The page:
A news site in Belarus, planetbelarus.by, has published a photo essay of 10 surviving synagogue buildings around the country — check it out!
The synagogues in the photo essay include those in:
There is informative text with each photo — which is translated pretty well with google translate.
There are longstanding and ongoing efforts to restore some of the synagogues pictured — which we have written about.
In particular, there is a new campaign to restore the Great Synagogue in Slonim, which the World Monuments Fund had already targeted as a priority more than 20 years ago.
And a campaign is being developed to raise funding to restore the Great Synagogue in Ashmiany, a brick and wood structure whose architectural features, particularly the wooden roof and painted interior cupola, recall the elaborate wooden synagogues that were destroyed in World War II.
It was announced in 2013 that the 17th century fortress synagogue in Bykhov would be restored to become a Jewish museum, but this does not appear to have happened. Restoration efforts in Kobryn also appear to be stalled.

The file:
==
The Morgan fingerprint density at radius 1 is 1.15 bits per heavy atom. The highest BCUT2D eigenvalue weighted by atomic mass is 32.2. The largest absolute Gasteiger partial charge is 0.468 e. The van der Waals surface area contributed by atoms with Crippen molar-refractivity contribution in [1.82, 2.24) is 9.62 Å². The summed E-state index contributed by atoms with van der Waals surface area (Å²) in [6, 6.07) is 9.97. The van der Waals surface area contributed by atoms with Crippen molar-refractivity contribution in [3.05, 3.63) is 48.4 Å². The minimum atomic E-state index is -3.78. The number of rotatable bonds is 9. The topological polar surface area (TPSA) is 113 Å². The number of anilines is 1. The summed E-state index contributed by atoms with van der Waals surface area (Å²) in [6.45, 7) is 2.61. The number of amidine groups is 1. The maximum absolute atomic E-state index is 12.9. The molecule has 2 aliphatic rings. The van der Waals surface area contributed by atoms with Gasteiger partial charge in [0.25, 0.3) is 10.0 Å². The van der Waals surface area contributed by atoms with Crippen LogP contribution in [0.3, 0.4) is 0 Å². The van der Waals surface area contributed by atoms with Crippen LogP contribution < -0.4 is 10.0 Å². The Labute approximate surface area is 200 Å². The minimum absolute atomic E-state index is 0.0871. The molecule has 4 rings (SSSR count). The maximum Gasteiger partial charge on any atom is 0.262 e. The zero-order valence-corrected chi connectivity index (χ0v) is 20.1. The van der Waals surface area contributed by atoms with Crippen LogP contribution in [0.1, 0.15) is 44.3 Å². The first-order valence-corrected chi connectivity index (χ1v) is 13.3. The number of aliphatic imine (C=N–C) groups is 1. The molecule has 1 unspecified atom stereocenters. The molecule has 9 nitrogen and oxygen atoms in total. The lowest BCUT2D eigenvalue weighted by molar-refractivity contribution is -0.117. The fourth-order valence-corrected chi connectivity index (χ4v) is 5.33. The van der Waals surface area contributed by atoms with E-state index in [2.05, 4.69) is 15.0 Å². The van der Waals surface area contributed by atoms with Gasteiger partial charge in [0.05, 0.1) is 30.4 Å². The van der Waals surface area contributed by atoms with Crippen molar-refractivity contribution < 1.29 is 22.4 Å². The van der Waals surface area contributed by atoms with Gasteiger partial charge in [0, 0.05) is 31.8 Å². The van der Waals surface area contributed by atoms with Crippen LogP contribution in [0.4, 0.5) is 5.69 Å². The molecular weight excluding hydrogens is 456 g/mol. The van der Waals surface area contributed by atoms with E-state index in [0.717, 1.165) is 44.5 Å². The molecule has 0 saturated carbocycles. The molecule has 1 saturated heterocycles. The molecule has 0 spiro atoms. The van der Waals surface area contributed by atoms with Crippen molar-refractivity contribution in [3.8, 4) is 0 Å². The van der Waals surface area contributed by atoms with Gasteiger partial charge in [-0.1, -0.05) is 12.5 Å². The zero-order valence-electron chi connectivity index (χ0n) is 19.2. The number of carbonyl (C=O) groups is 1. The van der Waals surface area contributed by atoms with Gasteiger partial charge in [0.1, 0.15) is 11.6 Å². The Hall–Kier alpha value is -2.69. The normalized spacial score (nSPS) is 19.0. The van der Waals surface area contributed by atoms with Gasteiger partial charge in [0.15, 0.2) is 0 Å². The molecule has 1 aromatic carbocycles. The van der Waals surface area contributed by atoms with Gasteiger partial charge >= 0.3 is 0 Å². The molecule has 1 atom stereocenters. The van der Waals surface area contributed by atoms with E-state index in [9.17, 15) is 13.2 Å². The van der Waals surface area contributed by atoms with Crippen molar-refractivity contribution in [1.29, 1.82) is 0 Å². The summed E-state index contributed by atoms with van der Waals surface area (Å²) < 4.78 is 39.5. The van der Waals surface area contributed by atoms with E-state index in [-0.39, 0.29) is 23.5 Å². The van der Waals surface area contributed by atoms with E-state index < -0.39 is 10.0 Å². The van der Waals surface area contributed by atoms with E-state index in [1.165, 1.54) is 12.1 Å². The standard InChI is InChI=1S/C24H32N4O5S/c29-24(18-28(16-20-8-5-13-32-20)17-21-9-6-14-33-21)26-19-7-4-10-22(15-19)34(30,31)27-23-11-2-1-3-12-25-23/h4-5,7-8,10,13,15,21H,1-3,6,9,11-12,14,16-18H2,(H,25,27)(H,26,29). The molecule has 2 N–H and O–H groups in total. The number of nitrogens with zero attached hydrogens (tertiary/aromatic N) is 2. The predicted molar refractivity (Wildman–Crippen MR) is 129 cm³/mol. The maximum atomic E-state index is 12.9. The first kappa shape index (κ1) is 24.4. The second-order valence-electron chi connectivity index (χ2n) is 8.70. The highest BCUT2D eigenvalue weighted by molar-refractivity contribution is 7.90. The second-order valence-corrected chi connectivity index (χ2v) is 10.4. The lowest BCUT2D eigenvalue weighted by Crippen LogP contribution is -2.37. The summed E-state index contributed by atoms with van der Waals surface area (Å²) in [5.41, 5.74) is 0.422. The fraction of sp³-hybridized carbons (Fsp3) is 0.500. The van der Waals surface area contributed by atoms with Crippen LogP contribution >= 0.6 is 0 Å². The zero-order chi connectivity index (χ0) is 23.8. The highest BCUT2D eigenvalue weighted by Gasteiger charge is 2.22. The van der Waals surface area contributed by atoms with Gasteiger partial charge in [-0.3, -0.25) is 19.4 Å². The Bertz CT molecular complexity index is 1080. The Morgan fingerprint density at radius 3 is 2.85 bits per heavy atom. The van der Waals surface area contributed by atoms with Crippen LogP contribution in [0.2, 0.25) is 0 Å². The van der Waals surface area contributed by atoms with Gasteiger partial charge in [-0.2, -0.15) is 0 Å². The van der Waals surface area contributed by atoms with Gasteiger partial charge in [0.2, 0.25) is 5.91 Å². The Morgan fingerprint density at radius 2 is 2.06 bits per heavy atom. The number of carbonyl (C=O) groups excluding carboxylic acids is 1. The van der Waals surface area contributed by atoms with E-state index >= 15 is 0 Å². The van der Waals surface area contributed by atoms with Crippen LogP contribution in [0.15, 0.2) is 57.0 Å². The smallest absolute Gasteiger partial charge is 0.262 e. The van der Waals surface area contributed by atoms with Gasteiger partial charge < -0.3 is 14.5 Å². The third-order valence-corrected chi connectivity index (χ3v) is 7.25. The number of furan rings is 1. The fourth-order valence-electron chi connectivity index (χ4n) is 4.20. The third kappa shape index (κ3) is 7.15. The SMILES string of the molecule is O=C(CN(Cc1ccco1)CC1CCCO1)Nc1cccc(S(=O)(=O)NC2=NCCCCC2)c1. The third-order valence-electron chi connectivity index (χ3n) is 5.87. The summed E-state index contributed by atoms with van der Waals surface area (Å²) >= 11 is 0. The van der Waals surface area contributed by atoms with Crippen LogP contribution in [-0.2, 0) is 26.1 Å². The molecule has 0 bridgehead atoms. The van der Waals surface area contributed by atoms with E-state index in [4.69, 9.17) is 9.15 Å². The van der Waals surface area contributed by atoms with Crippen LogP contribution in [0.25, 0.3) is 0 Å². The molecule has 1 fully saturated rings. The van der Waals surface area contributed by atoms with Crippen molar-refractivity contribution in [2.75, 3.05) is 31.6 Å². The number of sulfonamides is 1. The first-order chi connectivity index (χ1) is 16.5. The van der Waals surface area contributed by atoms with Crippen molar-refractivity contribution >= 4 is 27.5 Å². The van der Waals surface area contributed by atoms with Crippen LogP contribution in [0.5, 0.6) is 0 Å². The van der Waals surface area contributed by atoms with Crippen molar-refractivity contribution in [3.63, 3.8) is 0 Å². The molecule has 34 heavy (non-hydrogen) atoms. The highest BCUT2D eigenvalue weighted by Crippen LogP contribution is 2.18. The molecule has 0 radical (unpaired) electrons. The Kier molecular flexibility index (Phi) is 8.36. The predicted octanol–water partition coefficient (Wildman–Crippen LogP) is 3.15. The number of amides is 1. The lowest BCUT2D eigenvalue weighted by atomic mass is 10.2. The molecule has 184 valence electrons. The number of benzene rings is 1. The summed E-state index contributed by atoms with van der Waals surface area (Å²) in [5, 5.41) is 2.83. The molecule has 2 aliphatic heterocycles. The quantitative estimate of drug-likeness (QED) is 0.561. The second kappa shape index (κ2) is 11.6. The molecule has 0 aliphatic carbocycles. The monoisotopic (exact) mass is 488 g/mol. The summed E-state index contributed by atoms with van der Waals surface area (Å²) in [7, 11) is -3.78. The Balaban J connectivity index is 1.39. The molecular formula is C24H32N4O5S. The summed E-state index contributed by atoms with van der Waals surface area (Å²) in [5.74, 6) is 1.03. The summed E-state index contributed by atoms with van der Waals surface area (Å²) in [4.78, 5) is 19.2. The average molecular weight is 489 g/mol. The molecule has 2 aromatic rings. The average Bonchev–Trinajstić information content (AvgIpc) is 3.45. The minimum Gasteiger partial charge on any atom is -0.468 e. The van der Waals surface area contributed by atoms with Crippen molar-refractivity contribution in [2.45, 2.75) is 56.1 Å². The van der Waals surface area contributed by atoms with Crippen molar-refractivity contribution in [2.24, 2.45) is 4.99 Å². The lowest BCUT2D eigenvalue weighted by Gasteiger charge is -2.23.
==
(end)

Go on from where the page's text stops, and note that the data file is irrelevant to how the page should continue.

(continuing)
There are dozens of former synagogues in Belarus, almost all of them in ruins or used for other purposes.
Last year, in an article about the Ashmiany project, the same planetbelarus web site noted how difficult it was to gain interest in restoring synagogue — because Jewish heritage is not considered to be “Belarusian heritage.”
“The fact that synagogues in Belarus formally have the status of historical and cultural value protects them from destruction,” it quoted Stepan Stureiko, Chairman of the Board of the Belarusian Committee of ICOMOS, as saying. “But at the same time it sets very high requirements for restoration, which are impossible in small towns.”
And the point is not that there is no corresponding state program, he added; it is often perceived as a “foreign culture.”
For further information about synagogues and Jewish heritage in Belarus see: